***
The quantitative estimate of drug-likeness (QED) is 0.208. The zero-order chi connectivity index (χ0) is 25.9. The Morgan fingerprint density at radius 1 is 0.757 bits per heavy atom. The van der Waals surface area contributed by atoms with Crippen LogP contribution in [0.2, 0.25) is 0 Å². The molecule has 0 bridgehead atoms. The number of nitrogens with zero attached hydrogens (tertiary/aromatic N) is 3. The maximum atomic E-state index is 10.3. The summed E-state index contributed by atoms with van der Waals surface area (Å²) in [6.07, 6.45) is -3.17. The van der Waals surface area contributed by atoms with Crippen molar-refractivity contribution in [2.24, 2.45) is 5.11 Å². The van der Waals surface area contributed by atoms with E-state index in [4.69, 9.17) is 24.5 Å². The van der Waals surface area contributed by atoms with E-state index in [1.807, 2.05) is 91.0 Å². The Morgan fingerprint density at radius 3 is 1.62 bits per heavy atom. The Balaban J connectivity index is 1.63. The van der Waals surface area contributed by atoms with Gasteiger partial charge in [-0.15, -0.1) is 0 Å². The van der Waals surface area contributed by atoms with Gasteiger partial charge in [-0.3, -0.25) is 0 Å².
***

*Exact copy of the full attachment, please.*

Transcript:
The quantitative estimate of drug-likeness (QED) is 0.208. The zero-order chi connectivity index (χ0) is 25.9. The Morgan fingerprint density at radius 1 is 0.757 bits per heavy atom. The van der Waals surface area contributed by atoms with Crippen LogP contribution in [0.2, 0.25) is 0 Å². The molecule has 0 bridgehead atoms. The number of nitrogens with zero attached hydrogens (tertiary/aromatic N) is 3. The maximum atomic E-state index is 10.3. The summed E-state index contributed by atoms with van der Waals surface area (Å²) in [6.07, 6.45) is -3.17. The van der Waals surface area contributed by atoms with Crippen molar-refractivity contribution in [2.24, 2.45) is 5.11 Å². The van der Waals surface area contributed by atoms with E-state index in [4.69, 9.17) is 24.5 Å². The van der Waals surface area contributed by atoms with E-state index in [1.807, 2.05) is 91.0 Å². The Morgan fingerprint density at radius 3 is 1.62 bits per heavy atom. The Balaban J connectivity index is 1.63. The van der Waals surface area contributed by atoms with Gasteiger partial charge in [-0.15, -0.1) is 0 Å². The van der Waals surface area contributed by atoms with Gasteiger partial charge in [-0.3, -0.25) is 0 Å².